Steps to stay healthy and productive in remote work
Change is the law of life. After Jack Dorsey announced Twitter’s remote work policy, Mark Zuckerberg shared his plans for the future of remote work at Facebook. By 2030, he promised, at least half of Facebook’s 50,000 employees would be working remotely.
While companies are forward-leaning about remote work, we as employees also need to scale up on our thinking by embracing this new paradigm for work. A home office may just become the most essential part of your home décor.
At its core are few fundamentals to follow on how to disconnect from work while working from home in order to maintain physical and mental well-being. They are,
1. New learnings
With a change in geography, practice, technology, and rules it might require you to think differently at your remote workplace for it to work smoothly. There might be a need to adapt and learn new ways of work to deliver results. Be open to learning.
2. Plan the day
Working from home is not a compulsive activity. It has to be comfortable and rewarding. So, prep, prep, prep and plan your day before sitting aimlessly before your laptop checking emails and getting into zoom meets one after the other. As a manager, are you delegating or forgotten the concept while working from home?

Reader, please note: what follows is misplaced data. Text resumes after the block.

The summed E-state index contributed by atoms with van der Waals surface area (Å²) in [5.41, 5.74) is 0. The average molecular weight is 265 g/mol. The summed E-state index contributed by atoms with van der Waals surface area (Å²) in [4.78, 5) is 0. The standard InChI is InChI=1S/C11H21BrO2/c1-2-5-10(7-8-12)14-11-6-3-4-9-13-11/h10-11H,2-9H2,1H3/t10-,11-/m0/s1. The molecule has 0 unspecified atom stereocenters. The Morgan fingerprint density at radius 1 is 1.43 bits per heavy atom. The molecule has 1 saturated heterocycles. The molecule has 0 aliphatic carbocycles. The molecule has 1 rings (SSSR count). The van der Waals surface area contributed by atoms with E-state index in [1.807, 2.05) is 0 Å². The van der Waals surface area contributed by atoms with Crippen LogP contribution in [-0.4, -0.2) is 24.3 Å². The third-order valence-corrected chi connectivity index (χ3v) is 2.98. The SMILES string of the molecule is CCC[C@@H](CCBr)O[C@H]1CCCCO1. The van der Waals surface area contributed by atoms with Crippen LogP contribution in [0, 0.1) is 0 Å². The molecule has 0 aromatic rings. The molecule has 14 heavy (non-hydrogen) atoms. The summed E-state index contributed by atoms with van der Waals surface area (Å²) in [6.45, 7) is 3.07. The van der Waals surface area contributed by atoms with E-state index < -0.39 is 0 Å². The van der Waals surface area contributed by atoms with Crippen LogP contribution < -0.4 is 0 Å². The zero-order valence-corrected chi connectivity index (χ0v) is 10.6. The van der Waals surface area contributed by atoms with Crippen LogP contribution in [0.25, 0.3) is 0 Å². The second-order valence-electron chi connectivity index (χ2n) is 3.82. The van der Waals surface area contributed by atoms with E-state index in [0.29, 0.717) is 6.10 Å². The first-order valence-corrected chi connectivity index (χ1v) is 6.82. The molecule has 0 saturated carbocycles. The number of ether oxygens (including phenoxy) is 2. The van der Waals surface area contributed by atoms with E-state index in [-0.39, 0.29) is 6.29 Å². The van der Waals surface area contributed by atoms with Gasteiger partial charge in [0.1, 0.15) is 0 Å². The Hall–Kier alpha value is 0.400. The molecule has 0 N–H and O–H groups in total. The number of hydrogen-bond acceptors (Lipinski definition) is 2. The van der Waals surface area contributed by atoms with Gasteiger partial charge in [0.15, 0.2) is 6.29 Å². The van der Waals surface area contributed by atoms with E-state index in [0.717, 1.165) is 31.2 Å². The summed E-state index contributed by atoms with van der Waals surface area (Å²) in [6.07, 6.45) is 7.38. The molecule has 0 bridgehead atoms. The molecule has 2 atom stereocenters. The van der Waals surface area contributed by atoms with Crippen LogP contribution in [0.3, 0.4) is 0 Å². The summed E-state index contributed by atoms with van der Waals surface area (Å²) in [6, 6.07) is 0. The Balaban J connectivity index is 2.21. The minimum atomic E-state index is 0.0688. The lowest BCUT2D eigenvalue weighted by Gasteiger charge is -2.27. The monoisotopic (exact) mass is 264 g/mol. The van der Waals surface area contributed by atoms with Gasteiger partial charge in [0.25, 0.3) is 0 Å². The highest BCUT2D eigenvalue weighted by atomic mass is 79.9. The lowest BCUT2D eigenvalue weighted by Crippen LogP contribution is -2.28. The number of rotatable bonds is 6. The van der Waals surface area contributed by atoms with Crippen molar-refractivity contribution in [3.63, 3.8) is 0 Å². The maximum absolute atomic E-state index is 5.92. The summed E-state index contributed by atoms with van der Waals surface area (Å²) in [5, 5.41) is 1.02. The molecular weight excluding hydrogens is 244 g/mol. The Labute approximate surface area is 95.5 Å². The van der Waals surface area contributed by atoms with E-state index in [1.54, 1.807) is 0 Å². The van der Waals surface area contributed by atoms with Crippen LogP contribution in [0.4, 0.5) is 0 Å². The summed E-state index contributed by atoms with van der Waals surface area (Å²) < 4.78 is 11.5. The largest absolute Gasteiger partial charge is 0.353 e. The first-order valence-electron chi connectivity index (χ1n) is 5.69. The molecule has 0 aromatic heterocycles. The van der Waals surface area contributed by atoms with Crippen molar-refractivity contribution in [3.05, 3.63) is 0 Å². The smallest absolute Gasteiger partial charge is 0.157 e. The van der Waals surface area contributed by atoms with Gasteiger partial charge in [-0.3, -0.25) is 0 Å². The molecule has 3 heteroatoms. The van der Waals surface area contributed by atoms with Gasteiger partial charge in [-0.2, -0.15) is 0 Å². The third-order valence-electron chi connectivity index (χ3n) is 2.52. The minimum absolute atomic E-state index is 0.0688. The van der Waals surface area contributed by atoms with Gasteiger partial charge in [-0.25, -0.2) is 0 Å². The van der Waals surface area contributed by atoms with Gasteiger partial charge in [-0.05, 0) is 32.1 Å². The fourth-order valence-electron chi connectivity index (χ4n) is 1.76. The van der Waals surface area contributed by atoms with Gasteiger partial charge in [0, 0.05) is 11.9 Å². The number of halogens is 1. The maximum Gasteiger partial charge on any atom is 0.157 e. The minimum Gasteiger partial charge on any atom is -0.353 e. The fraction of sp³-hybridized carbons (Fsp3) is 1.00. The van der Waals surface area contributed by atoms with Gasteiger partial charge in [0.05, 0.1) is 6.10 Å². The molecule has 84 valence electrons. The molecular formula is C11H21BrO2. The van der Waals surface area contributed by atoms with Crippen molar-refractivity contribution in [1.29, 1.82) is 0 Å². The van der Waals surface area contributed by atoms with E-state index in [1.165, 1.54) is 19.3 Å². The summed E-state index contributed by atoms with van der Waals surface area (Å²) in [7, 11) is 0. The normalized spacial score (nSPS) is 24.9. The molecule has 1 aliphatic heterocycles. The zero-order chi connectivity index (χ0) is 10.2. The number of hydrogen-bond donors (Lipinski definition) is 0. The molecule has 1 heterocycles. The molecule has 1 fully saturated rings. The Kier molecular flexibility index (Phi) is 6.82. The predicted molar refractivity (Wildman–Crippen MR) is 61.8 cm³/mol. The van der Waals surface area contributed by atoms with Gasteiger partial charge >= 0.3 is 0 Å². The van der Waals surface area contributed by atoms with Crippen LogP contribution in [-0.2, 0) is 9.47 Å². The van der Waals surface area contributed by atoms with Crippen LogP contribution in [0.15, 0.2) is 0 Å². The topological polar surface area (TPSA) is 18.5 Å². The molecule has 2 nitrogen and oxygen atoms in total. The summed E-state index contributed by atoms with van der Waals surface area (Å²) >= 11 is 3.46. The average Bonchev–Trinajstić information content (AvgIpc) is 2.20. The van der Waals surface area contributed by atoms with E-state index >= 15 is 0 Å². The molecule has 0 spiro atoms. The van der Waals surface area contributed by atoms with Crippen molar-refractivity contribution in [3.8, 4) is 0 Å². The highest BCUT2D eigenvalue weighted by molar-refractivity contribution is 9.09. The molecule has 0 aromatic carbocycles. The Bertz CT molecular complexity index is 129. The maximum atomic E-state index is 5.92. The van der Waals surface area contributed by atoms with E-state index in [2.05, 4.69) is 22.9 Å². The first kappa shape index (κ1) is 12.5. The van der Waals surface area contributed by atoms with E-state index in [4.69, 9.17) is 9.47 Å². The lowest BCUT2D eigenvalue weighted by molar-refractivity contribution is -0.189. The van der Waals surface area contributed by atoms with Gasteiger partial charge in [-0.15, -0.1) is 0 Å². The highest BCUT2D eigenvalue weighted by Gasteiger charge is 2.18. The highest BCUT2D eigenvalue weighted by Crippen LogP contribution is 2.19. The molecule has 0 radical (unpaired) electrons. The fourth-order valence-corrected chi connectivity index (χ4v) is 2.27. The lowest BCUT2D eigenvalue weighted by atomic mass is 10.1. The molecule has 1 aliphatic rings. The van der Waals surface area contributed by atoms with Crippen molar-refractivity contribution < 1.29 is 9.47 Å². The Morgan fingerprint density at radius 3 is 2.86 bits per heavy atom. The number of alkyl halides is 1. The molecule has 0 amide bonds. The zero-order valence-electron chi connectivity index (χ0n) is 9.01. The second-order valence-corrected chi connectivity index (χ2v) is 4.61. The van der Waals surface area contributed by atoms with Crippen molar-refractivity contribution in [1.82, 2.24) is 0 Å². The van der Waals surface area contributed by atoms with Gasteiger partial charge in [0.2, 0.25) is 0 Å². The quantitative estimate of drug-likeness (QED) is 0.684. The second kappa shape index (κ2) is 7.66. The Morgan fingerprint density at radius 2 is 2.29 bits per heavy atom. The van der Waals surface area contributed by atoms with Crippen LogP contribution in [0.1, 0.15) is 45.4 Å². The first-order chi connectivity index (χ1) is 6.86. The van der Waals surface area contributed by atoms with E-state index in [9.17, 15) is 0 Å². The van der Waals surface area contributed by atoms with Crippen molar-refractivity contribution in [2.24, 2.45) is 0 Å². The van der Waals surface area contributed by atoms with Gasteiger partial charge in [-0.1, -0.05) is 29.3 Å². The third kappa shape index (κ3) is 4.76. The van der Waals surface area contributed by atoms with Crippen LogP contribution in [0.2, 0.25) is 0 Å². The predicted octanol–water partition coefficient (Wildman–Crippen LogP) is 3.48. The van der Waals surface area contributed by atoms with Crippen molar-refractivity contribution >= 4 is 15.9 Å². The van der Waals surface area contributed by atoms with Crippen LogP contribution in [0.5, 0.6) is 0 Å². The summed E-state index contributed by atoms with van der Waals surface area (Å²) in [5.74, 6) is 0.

3. Prepare to declutter and disconnect
Work from Home (WFH) means declutter not just your desk at home but the areas around you that will allow you to be more efficient with a positive impact on output. Instead of using sticky notes to take down points discussed in a video meeting, explore an automated meeting assistant like Marsview.ai.
Once you are better organized, prepare to disconnect from work. Remote work definitely does not imply peeping into the screen 24×7. Learn to mentally transition out of work mode after office hours.
4. Let your team know
While you are always available on mobile/WhatsApp, the reality is you need to clearly communicate with your team about how and when you’ll be available. There are also other elements to consider. As we redefine the very purpose of a corporation changing office-work-hours to home-office-work-hours, employees must be clear on how to communicate and continue to work as a disciplined team in line with the organization’s long-term goals.
5. Time management
Time management coach, remote work expert, and founder and CEO of Real Life E®, Elizabeth Grace Saunders offers five key moments we can step away from remote work: Pre-work, pre-lunch, lunch, post-lunch, and finally, post-work. Her ‘Schedule Makeover’ guides us to the perfect work-life balance with flexible schedules that help to overcome frustration, guilt and stress.
Remote work or Work From Home is not a fad. It is a concept that will become a greater reality in the coming months and years. In Donald Rumsfeld’s words, “there are known knowns and known unknowns, and also unknown unknowns that you must take account of”. Only time will tell how well-prepared we are for the new normal remote work.